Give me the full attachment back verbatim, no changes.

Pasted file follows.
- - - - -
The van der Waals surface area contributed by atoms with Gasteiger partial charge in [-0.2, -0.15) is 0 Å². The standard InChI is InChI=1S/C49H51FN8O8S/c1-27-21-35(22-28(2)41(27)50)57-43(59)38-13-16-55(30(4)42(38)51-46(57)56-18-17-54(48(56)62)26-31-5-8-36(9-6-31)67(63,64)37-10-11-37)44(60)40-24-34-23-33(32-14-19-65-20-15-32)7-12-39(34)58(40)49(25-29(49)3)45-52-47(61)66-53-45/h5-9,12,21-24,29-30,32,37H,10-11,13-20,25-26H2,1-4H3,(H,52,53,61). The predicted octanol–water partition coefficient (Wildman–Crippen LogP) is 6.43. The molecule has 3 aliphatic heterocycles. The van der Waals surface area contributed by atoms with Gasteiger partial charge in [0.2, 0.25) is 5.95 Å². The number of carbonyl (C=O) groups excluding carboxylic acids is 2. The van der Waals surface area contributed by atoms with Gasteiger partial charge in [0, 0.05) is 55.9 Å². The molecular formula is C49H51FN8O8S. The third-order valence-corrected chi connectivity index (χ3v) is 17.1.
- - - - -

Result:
The van der Waals surface area contributed by atoms with Gasteiger partial charge in [-0.2, -0.15) is 0 Å². The standard InChI is InChI=1S/C49H51FN8O8S/c1-27-21-35(22-28(2)41(27)50)57-43(59)38-13-16-55(30(4)42(38)51-46(57)56-18-17-54(48(56)62)26-31-5-8-36(9-6-31)67(63,64)37-10-11-37)44(60)40-24-34-23-33(32-14-19-65-20-15-32)7-12-39(34)58(40)49(25-29(49)3)45-52-47(61)66-53-45/h5-9,12,21-24,29-30,32,37H,10-11,13-20,25-26H2,1-4H3,(H,52,53,61). The predicted octanol–water partition coefficient (Wildman–Crippen LogP) is 6.43. The molecule has 3 aliphatic heterocycles. The van der Waals surface area contributed by atoms with Gasteiger partial charge in [0.2, 0.25) is 5.95 Å². The number of carbonyl (C=O) groups excluding carboxylic acids is 2. The van der Waals surface area contributed by atoms with Gasteiger partial charge in [0, 0.05) is 55.9 Å². The molecular formula is C49H51FN8O8S. The third-order valence-corrected chi connectivity index (χ3v) is 17.1.